- Juliane Menezes1,
- Francesco Acquadro1,
- Concepción Perez-Pons de la Villa2,
- Félix García-Sánchez3,
- Sara Álvarez1 and
- Juan C. Cigudosa1⇓
- 1Molecular Cytogenetics Group, Human Cancer Genetics Program, Spanish National Cancer Research Centre - CNIO, Madrid
- 2Hematology Service, Severo Ochoa Hospital, Madrid
- 3Histocompatibility and Molecular Biology Lab, Madrid Blood Transfusion Centre, Madrid, Spain
- Correspondence: Juan C. Cigudosa, PhD, Molecular Cytogenetics Group, Human Cancer Genetics Program, Centro Nacional de Investigaciones Oncológicas (CNIO), Melchor Fernández Almagro, 3, 28029, Madrid, Spain. E-mail: ; Phone: international +34 91 224 6900; Fax: international +34 91 224 6911.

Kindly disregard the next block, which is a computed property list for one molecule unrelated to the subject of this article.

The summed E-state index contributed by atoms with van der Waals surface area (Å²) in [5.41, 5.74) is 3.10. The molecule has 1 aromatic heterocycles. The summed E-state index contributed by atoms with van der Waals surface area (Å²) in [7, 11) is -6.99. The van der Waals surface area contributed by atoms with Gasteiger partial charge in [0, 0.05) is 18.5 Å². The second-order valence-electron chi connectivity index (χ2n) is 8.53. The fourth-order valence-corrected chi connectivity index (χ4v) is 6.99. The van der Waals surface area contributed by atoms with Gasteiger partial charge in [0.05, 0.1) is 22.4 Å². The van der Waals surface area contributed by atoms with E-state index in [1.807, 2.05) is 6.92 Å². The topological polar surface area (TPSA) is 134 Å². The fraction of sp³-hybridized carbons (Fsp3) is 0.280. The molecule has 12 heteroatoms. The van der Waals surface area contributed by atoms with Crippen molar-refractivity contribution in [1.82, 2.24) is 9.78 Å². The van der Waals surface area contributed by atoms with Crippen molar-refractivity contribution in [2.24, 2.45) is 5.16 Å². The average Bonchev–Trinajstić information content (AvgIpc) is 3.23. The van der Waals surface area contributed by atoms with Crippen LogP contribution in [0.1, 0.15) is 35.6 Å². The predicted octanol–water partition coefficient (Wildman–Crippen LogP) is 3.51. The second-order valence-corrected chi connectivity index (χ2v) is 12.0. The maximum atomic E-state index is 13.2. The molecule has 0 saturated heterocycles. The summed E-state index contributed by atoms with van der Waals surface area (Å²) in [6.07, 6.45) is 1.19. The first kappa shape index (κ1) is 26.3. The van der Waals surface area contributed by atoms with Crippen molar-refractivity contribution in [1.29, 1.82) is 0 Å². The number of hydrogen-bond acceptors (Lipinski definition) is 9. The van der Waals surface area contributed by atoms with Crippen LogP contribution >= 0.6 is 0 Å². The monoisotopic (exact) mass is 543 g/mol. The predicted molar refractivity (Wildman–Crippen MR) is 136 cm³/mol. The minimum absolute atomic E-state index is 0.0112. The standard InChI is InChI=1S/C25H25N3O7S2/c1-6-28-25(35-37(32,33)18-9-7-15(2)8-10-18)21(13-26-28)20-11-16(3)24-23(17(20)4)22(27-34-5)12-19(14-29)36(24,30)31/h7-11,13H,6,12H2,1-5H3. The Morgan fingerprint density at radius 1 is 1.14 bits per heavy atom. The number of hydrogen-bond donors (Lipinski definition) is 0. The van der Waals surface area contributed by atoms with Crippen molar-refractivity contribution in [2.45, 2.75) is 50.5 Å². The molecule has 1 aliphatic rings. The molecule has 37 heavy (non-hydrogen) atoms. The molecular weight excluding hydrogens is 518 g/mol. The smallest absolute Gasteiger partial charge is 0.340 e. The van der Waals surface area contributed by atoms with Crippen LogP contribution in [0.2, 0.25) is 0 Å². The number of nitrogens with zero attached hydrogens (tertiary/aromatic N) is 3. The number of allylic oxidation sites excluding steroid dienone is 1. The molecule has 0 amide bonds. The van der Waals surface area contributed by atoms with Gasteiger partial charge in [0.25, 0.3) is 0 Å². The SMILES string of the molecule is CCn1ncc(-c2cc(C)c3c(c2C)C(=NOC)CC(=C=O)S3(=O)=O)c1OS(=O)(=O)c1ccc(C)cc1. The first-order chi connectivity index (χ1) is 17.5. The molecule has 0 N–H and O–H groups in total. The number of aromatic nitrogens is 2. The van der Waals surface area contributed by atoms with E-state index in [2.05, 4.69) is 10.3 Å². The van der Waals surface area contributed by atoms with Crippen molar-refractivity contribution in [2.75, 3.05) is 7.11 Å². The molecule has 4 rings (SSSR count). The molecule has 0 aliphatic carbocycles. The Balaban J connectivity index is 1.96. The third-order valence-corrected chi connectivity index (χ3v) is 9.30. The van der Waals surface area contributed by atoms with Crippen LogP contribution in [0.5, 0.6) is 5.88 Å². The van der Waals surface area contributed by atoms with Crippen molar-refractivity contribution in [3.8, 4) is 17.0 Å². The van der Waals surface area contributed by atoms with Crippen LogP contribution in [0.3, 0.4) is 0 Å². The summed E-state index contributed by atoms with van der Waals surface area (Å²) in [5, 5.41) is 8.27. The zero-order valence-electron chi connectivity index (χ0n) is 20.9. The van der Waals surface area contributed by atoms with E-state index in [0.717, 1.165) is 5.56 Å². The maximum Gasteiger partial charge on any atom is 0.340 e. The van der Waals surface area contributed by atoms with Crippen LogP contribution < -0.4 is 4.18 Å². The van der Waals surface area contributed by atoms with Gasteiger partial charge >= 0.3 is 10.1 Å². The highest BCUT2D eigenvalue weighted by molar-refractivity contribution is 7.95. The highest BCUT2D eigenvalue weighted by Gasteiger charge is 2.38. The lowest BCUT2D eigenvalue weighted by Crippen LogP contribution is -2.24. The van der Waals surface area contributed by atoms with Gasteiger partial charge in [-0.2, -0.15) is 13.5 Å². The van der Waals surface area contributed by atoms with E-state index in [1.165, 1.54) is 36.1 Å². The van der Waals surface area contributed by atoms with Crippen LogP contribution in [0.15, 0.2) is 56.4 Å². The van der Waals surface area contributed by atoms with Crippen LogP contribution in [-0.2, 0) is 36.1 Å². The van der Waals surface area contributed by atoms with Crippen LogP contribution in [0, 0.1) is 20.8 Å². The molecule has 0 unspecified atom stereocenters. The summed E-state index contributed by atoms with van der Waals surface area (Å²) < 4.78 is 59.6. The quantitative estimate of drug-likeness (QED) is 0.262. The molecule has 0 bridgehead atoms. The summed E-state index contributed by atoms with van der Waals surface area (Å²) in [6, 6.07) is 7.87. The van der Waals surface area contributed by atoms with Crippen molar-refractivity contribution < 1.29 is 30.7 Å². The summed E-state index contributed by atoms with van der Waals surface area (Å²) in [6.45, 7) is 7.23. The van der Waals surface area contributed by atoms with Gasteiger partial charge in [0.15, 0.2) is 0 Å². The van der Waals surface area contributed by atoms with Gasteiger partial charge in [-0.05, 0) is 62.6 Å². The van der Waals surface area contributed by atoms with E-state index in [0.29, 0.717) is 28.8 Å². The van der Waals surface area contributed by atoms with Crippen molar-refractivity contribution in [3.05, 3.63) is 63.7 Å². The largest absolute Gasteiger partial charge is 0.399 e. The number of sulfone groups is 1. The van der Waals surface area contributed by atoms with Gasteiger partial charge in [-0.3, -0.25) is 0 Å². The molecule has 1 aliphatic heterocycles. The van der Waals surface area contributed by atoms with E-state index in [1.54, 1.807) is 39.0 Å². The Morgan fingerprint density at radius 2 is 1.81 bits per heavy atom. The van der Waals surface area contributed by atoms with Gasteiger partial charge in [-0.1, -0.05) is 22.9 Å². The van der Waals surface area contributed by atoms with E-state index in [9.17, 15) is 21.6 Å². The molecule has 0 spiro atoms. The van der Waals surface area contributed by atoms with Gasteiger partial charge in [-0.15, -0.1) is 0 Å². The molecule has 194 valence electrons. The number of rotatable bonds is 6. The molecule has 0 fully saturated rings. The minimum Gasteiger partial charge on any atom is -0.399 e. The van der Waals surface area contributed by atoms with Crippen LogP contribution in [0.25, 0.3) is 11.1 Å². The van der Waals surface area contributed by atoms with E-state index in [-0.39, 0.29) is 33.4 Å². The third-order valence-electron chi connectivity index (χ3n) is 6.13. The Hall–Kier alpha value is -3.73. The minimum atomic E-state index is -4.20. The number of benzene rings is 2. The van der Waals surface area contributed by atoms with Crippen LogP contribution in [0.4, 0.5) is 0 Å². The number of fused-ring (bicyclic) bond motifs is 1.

Acute promyelocytic leukemia (APL) is a distinct subtype of acute myeloid leukemia that is characterized by three distinct features: i) accumulation in the bone marrow (BM) of tumor cells with promyelocytic phenotype; ii) association with specific translocations which involve chromosome 17 at the retinoic acid receptor alpha (RARA) locus; iii) and the sensitivity of APL blasts to the differentiating action of retinoic acid (RA).1 The RARA locus was first demonstrated to be involved in the t(15;17)(q22;q21) that fuses the RARA and the PML genes. While the PML/RARA fusion transcript is present in over 95% of APL cases, variant rearrangements have been identified involving RARA, and at a lower frequency (>3%) the PLZF, or more rarely the NPM1, NUMA, STAT5b, PRKAR1A and FIP1L1 as partner genes.2,3 The nature of the fusion partner has an important role on the disease biology particularly regarding RA sensitivity, with PLZF-RARA patients characterized by RA resistance.4 Following the description published in the journal Haematologica in 2008,5 we describe here the second case of FIP1L1/RARA fusion gene in an APL patient.